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Loan Object

Camel

early 8th century c.e.

Earthenware with three-color (sancai) glaze

31 1/2 × 23 1/2 × 11 1/2 in. (80.01 × 59.69 × 29.21 cm)
Lent by H. Christopher Luce, B.A. 1972
ILE2011.4.2
Although not native to China, camels played a significant role in the extensive overland trade that linked China to the eastern Mediterranean, and they were a common sight in major urban centers. In Tang-dynasty tombs, clay camels were paired with sculptures of West Asian grooms, a reference to both this important trade route and the status of the deceased, who could afford foreign servants and animals.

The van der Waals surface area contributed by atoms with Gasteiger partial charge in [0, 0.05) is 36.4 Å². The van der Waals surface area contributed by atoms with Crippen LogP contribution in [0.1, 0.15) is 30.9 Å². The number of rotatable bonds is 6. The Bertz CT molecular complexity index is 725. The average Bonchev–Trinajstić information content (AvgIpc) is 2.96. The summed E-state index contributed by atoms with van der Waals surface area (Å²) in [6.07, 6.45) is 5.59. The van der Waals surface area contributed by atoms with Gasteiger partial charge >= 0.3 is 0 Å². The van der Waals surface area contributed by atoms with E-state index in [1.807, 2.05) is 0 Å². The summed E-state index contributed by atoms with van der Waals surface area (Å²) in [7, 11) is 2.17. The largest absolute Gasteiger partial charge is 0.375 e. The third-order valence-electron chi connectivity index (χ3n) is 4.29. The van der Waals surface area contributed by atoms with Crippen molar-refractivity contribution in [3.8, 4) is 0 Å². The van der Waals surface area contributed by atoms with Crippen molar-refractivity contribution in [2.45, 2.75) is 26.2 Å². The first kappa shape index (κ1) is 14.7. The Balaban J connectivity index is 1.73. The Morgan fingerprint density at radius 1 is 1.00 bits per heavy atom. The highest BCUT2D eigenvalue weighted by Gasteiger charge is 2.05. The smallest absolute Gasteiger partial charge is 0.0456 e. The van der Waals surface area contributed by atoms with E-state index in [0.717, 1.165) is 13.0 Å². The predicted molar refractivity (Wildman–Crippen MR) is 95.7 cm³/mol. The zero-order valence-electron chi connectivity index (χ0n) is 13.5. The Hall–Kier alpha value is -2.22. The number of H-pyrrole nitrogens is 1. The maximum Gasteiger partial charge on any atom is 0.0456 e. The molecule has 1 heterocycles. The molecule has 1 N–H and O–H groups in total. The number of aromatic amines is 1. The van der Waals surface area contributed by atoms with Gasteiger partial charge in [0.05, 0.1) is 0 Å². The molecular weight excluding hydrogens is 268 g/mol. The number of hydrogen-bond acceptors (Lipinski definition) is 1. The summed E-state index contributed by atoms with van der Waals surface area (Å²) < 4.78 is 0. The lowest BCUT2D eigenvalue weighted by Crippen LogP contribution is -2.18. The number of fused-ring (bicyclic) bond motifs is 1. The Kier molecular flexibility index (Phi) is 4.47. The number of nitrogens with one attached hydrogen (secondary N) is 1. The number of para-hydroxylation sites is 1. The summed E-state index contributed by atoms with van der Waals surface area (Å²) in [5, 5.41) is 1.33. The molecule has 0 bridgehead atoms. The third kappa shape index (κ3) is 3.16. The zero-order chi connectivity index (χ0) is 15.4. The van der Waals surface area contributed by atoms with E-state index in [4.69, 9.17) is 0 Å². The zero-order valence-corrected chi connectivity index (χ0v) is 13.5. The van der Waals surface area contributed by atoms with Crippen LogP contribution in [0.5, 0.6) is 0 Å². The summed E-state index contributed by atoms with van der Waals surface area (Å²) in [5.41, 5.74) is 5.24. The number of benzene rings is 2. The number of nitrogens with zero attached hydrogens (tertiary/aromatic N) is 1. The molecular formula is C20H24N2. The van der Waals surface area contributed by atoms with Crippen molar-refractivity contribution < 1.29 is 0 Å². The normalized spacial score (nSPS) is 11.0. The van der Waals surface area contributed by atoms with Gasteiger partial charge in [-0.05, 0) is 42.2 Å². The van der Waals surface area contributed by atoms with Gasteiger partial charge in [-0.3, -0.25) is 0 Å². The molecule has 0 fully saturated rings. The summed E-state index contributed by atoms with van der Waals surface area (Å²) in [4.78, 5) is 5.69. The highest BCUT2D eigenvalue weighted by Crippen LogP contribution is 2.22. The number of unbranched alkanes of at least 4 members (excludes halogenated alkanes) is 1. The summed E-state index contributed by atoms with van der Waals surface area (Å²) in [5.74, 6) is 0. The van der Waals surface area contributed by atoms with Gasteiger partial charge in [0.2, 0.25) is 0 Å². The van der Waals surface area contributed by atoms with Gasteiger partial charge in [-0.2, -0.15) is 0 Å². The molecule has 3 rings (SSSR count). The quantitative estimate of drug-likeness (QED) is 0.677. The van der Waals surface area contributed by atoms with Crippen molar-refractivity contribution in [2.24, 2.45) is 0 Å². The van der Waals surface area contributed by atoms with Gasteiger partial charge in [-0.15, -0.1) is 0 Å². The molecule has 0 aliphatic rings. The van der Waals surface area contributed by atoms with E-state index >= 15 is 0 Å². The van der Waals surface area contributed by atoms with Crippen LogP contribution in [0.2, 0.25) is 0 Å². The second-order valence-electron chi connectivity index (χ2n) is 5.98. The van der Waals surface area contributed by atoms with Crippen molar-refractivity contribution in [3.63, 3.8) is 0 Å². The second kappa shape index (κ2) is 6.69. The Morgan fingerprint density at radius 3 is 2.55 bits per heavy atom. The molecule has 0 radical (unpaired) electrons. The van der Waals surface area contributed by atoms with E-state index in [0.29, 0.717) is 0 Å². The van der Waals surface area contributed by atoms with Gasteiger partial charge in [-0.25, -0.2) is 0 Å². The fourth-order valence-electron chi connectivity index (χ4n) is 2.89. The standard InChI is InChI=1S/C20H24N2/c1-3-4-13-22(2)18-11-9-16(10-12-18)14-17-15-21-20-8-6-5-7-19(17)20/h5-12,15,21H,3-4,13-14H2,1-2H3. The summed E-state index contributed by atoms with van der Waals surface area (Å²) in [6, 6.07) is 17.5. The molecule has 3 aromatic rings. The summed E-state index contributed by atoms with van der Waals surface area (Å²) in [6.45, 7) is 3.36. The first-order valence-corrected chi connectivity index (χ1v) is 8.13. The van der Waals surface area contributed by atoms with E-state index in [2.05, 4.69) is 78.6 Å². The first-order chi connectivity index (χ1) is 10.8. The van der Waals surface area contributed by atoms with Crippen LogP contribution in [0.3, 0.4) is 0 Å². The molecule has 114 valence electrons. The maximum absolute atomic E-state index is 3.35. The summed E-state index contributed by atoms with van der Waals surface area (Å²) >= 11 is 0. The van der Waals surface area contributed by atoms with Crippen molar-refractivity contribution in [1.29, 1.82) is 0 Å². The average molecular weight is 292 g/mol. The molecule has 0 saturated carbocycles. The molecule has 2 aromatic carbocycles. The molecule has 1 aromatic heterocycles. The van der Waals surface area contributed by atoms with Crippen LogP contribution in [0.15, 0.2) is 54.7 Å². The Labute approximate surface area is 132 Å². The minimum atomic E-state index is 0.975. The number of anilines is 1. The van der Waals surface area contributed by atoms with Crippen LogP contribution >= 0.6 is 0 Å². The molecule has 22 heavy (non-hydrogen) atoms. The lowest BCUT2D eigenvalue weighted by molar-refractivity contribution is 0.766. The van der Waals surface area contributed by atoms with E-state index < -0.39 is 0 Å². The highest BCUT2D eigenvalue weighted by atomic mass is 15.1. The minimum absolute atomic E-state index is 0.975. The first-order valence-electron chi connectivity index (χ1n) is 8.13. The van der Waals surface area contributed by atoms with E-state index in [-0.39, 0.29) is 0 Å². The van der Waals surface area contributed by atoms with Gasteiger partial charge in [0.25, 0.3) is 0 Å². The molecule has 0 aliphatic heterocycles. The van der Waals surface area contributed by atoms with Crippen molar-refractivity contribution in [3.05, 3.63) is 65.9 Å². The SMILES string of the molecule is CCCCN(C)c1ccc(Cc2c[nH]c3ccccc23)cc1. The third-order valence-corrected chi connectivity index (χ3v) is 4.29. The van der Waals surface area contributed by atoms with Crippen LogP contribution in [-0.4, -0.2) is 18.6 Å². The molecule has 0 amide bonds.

Geography: 
China
Status: 
On view
Culture: 
Chinese
Period: 
Tang dynasty (618–907 c.e.)
Classification: 
Sculpture
Provenance: 

Acquired in China before 1937; Collection of Henry R. Luce (1898-1967); Estate of Henry Luce III (1925-2005); ex-collection H. Christopher Luce; Yale University Art Gallery, New Haven

Note: This electronic record was created from historic documentation that does not necessarily reflect the Yale University Art Gallery’s complete or current knowledge about the object. Review and updating of such records is ongoing.